Papillons are not what you expect, not at all. They look so fragile, and physically they often are, but put them in a group of other dogs and you are extremely likely to find this “butterfly” dog becoming the leader with seemingly no effort. Anyone can tell you about how cute these dogs are – it’s almost preposterous how many attributes they possess on the cuteness checklist. Those feathery ears alone – unbelievable. But I digress. What Papillon owners will tell you, though, is how incredibly smart their dogs are, and how much dignity they have. It’s true. These cuties love being companions, but they are self-possessed in a way that other toy dogs aren’t. They are really good watchdogs because they will bark to let you know that there is something going on outside you need to know about. (They are not good guard dogs, though.) They need to be well-socialized in their youth or they can develop bad habits, like bossy or aggressive behavior around other dogs (seriously).

A photo of a papillon.
Truth in advertising: Papillon means butterfly in French because of those amazing ears. Look at this dog’s expression. You can see immense intelligence and confidence if you can manage to get past the staggering cuteness.
Photo credit: Jen Smith via Wikimedia Commons

What about you, readers? Do you have a dog who might fall into the category of “cult” dog? Any observations on the breeds that I’ve mentioned?

By Moretta

Moretta will take that applause. Her Twitter is https://twitter.com/GobezMoretta.

16 replies on “Dog Breeds with Cult Followings”

Anyone familiar with the Japanese Chin? I accidentally acquired a Chin rescue and what a treat. These little dogs are special. Very loving, intelligent with a clownish personality that is so endearing. They are not big outside dogs, but good for apartment dwellers, elderly and families without kids. I’m an empty nester and this dog is just what I need. They are easy to train, can be trained to a litter box, love to play and go on walks. I would suggest getting two if they would be alone quite a bit. After having boxers and retrievers all my life, this dog is a joy.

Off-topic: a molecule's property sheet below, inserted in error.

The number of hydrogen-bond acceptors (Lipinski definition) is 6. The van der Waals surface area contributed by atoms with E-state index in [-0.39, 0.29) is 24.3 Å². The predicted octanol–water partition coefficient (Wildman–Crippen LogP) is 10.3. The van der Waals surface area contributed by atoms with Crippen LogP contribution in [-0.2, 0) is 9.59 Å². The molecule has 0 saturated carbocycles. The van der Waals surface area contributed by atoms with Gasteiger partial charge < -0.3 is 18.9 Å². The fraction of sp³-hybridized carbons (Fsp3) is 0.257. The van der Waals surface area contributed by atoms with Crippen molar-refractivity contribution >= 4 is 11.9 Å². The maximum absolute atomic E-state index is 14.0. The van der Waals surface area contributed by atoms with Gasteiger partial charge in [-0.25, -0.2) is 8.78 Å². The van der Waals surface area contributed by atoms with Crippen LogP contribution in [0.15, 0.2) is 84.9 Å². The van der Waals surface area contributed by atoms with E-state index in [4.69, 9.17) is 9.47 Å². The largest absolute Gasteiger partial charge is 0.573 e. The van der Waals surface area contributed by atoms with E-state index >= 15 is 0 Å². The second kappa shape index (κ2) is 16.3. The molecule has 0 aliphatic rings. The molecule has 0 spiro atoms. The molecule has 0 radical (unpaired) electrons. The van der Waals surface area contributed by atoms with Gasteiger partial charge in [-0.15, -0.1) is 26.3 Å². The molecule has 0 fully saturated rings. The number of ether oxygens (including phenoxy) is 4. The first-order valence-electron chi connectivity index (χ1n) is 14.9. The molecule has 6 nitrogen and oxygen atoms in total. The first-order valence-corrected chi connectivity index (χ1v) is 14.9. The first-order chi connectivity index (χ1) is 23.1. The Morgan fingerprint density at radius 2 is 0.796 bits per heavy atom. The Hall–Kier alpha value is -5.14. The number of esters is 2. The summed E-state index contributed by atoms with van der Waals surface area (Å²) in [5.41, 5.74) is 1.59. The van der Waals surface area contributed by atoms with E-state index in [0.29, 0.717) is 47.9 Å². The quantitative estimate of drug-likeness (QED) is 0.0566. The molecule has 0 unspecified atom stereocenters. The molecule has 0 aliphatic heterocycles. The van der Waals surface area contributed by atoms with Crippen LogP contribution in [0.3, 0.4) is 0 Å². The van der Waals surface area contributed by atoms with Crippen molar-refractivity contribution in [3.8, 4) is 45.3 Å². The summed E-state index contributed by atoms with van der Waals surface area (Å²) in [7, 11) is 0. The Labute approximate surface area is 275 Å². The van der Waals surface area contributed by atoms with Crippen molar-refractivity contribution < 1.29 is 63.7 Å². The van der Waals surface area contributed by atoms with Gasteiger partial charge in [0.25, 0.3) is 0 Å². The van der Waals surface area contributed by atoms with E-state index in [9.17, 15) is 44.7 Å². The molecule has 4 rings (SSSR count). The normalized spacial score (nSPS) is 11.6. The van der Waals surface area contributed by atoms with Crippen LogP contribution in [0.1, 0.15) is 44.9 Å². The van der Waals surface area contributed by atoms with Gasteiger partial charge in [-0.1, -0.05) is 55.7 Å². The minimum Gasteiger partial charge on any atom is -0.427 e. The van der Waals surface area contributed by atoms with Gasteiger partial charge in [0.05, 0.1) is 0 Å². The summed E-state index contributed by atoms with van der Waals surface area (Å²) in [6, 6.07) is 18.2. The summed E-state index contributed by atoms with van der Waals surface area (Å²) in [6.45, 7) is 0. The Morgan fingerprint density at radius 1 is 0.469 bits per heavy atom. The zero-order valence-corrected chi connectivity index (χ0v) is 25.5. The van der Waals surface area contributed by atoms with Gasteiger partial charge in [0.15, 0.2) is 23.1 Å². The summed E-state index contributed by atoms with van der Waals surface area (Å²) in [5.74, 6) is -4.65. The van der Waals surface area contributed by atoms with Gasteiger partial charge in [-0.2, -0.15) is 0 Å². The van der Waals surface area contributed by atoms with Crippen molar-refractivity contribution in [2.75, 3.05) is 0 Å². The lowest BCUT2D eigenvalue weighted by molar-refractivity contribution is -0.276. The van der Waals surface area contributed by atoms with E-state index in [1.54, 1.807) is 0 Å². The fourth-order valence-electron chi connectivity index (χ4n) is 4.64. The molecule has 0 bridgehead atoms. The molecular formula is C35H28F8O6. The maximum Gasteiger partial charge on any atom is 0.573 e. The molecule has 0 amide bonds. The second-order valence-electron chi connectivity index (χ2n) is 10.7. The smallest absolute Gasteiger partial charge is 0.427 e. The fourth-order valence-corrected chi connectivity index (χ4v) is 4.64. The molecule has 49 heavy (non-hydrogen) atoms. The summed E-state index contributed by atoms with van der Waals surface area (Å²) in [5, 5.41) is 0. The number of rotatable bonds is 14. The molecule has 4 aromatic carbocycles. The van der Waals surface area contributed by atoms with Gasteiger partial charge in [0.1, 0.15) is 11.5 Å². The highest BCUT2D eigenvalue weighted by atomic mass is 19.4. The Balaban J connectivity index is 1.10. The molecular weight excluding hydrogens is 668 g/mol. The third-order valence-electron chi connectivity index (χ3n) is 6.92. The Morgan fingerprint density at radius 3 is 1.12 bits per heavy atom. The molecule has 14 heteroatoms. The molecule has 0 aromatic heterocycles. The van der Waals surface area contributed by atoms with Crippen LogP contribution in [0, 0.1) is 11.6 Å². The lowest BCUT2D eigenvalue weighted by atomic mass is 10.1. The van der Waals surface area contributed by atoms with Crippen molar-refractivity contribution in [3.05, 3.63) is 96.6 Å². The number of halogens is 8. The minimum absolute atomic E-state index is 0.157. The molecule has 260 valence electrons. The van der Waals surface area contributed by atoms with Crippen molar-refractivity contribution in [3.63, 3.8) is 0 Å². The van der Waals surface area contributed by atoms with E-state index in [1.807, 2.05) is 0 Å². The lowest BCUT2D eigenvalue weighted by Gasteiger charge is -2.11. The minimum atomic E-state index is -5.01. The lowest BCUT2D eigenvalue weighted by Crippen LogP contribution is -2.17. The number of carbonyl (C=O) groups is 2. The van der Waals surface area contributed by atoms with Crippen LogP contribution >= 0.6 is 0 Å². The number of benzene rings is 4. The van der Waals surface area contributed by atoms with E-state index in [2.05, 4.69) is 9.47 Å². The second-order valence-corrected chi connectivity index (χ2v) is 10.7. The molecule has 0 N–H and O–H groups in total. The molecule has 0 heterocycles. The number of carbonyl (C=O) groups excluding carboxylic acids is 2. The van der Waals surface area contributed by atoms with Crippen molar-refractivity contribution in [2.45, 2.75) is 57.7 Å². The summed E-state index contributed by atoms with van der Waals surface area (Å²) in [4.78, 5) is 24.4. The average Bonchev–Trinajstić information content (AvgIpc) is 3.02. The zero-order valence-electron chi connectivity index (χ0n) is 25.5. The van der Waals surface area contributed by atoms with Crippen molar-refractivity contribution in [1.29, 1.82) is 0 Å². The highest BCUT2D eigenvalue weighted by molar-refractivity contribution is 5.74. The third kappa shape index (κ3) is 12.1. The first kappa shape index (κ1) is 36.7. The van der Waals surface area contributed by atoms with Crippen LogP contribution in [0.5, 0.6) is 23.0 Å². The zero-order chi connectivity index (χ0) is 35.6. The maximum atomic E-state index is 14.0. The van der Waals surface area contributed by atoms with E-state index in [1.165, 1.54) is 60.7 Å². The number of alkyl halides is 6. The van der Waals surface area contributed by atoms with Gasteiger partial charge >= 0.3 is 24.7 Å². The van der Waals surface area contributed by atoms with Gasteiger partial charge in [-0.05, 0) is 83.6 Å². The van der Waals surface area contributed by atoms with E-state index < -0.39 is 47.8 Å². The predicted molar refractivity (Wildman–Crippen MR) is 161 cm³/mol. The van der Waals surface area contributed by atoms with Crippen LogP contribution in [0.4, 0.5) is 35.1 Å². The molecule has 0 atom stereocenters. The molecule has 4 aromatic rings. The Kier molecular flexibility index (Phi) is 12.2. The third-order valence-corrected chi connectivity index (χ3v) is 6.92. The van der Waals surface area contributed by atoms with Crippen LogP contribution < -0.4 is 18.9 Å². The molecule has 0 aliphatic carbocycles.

Japanese Chin! Japanese Chin! Our rescue has had to place one of these dogs, and they are just gems. We didn’t even have to write a detailed Petfinder description, we just basically wrote, “Japanese Chin! Japanese Chin!” and we got the best applicants ever. He was adopted by a young retired couple who dote on him. I envy you!!!!!

P.S. Normally we give dogs clever names for Petfinder, but for this dog we didn’t even bother. His name was originally “Happy” and we changed it to…drumroll please…”Lappy.”
P.P.S. Your dog is really cute. Did I mention that I envy you?

As much as I love Corgis and German Shepherds, I have a soft, squishy spot for…mutts. That dog whose ancestry is, basically, “he’s a dog, his parents were both dogs, and he’s a good boy yes he is”.

More specifically, there’s a non-AKC-registered breed called the Tamaskan, and they are gorgeous, sweet dogs — they basically look like wolves, but act like the average lazy domesticated dog. One acts as the “live mascot” for the university here, and he’s the most spoiled dog ever — his “job” is to be at a few football games and run across the endzones during timeouts, and he is paid in treats. By all accounts, he loves his job.

Yeah, me too! If only there were more reputable breeders. The closest to me was a dressed-up puppy mill that got shut down for falsifying records (lots of sick puppies were being sold, one of the “mama” dogs had hip dysplasia but was almost constantly pregnant, some of the puppies didn’t have the parentage claimed, etc).

BUT, look at this guy. https://www.facebook.com/PackTuffy/photos_stream

I have chihuahuas, and I’ve discovered there are two kinds of people: people who have chihuahuas, and people who think chihuahua owners are insane.

In my defense, I don’t dress them up. Except that one time with the shark costume. And they don’t get carried around in bags. They have dignity, apparently.